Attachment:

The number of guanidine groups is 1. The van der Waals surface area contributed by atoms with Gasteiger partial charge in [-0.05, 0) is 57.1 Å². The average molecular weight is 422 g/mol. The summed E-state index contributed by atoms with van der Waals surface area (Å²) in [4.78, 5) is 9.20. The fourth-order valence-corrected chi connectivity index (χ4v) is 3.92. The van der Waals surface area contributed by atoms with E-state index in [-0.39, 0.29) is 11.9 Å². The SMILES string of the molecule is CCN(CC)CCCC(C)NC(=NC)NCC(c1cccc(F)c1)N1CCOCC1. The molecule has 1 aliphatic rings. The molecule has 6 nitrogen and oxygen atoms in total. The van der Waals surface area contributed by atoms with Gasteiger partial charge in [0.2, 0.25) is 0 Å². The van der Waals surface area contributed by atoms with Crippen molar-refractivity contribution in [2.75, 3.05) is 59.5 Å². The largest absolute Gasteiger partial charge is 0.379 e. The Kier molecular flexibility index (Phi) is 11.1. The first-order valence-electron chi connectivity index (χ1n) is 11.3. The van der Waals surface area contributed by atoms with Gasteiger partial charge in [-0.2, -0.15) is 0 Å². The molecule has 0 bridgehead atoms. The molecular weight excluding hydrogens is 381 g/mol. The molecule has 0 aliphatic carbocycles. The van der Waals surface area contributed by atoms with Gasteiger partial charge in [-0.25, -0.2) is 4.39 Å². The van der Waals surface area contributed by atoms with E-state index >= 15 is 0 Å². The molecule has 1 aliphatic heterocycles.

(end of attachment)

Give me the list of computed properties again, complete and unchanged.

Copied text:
The number of guanidine groups is 1. The van der Waals surface area contributed by atoms with Gasteiger partial charge in [-0.05, 0) is 57.1 Å². The average molecular weight is 422 g/mol. The summed E-state index contributed by atoms with van der Waals surface area (Å²) in [4.78, 5) is 9.20. The fourth-order valence-corrected chi connectivity index (χ4v) is 3.92. The van der Waals surface area contributed by atoms with E-state index in [-0.39, 0.29) is 11.9 Å². The SMILES string of the molecule is CCN(CC)CCCC(C)NC(=NC)NCC(c1cccc(F)c1)N1CCOCC1. The molecule has 1 aliphatic rings. The molecule has 6 nitrogen and oxygen atoms in total. The van der Waals surface area contributed by atoms with Gasteiger partial charge in [0.2, 0.25) is 0 Å². The van der Waals surface area contributed by atoms with Crippen molar-refractivity contribution in [2.75, 3.05) is 59.5 Å². The largest absolute Gasteiger partial charge is 0.379 e. The Kier molecular flexibility index (Phi) is 11.1. The first-order valence-electron chi connectivity index (χ1n) is 11.3. The van der Waals surface area contributed by atoms with Gasteiger partial charge in [-0.2, -0.15) is 0 Å². The molecule has 0 bridgehead atoms. The molecular weight excluding hydrogens is 381 g/mol. The molecule has 0 aliphatic carbocycles. The van der Waals surface area contributed by atoms with Gasteiger partial charge in [-0.25, -0.2) is 4.39 Å². The van der Waals surface area contributed by atoms with E-state index >= 15 is 0 Å². The molecule has 1 aliphatic heterocycles.